Eric Meikle, project director at the National Center for Science Education, tells Politico that he doesn’t believe “the function of public education is to prepare students for the turn of the 19th century.” Good point. We should stop teaching kids about the wonders of windmills and choo choo trains and stop demeaning the technological accomplishments of the 20th century. Because guess what: it already sounds a lot like the 19th century in classrooms.
Of course, Meikle wasn’t referring to the environmental Cassandras of our public school districts, he was pondering the boogeyman of creationism. And, like most efforts to warn us about the menace of religious extremism in schools, Politico’s investigation — “Special report: Taxpayers fund creationism in the classroom” — of “creationism” offers the media a convenient way to express secular unease about the supposed outsized power of zealots while also clouding the purpose of school choice.
Yes,14 states spend “nearly $1 billion” of taxpayer tuition on “hundreds of religious schools” that teach kids the Earth is less than 10,000 years old. This would be more troubling if we didn’t spend hundreds of billions every year not teaching millions of kids how to read. Voucher programs offer a wide variety of choices for parents, unlike the closed, failing districts schools that so many kids are trapped in. As of now, public schools spend around $638 billion on around 55 million students but only 250,000 students – almost all of them poor — are free to use vouchers and tax-credit scholarships. Of those kids, the vast majority do not attend schools with curriculums that feature intelligent design. Yet, judging from all the “special investigations” of creationism in schools, you might be under the impression it was the most pressing problem faced by educators.
I suspect that untold numbers of parents would sacrifice their children to the Gods of Creationism if meant they could attend safe and high-achieving schools. A lot of these schools score well. But that’s not the choice, either. Stephanie Simon’s piece offers a perfunctory acknowledgement that not all private schools are churning out fundamentalists, but then spends around two-thirds of her time discussing school-choice advocacy broadly – with the obligatory “Koch-funded” group playing a part — and conflating all that can be conflated about the issue. School-choice activism (Politico calls it a “big-money push,” which in the context of union money is laughable) focuses primarily on an escape route for underprivileged kids and the need to create a more competitive public schools, not religious education.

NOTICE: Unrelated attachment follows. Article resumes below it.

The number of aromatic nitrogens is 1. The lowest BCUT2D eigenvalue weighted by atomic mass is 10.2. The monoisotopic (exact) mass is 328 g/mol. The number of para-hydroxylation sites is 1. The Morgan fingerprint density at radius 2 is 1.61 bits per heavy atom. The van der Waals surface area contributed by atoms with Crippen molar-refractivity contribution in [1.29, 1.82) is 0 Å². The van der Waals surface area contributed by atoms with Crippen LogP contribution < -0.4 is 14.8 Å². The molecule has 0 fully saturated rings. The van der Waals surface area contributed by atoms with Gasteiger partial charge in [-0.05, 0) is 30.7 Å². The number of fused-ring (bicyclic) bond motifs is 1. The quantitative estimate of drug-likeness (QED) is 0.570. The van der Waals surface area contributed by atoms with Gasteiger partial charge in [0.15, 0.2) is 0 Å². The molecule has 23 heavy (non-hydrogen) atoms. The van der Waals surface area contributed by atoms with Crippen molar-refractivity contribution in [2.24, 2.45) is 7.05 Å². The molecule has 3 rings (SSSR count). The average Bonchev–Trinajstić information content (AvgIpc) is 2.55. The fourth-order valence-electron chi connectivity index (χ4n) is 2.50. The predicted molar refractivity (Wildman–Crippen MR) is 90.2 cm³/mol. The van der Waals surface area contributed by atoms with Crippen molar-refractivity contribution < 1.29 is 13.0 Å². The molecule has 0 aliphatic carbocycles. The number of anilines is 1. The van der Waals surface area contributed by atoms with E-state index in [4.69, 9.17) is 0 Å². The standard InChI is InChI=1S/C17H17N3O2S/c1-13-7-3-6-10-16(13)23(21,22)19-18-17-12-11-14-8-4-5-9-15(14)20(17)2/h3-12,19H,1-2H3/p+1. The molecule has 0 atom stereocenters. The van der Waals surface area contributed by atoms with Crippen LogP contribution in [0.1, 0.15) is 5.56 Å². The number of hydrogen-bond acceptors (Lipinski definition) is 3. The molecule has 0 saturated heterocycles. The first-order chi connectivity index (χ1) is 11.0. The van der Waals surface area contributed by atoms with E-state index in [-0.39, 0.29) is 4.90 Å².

Don’t get me wrong, there is a philosophical component. Though I tend to believe that this debate is more often fought in newspapers and on blogs than in real life, according to a Gallup, and other polls, around half of America believes that humankind was conceived in its present form. If those parents happen not to be rich, should government force them to send their kids to schools that do not comport with their religious convictions? Or, for that matter, should I be forced to send my kids to a school that undermines my beliefs about evolution? Well, vouchers can save both of us. As Michael McShane points out over at NRO, if you’re a poor parent in Louisiana Tennessee, Texas or Kansas, school choice may be your only way to escape from systems that teach creationism:
Just watch the documentary The Revisionaries, which chronicles the Texas State Board of Education’s efforts to include creationism in public schools. In 2008, Louisiana passed the Science Education Act, which allowed public-school teachers to supplement science instruction with texts critical of evolution. In 2012, Tennessee passed a similar law. From 2005 to 2007, Kansas science standards promoted Intelligent Design and “Teaching the Controversy” about evolution and creationism.
Broadly speaking, educational choice has gained traction over the past decade, primarily due to the success of charter schools — and though liberal proponents of charters would be unwilling to admit, work under the same basic idea as vouchers. Right now, there are two major state-wide pushes to expand school choice underway: One, an expansion of the Arizona Empowerment Scholarship Accounts, where parents would receive vouchers for 90 percent of public school funding per student to help pay for private school tuition or home-schooling. Second, Florida is debating expanding their successful Tax Credit Scholarship Program, a voucher-ish program that allows parents to take their per student dollar spending and shop for better schools.
And nothing turns voters against vouchers more than the idea of funding a religious education with public money. Many voters are likely unaware that the U.S. Supreme Court says state funds can be used to supplement a religious education if parents are also offered a variety of other choices. The left will ostensibly oppose “public money going to parochial schools” because it best suits their political position, but the often unspoken crisis of vouchers and choice is that government offers parents any choice. That’ what this creationist scare in the media is all about.
David Harsanyi is a Senior Editor at The Federalist and author of the The People Have Spoken (and They Are Wrong): The Case Against Democracy. Follow him on Twitter.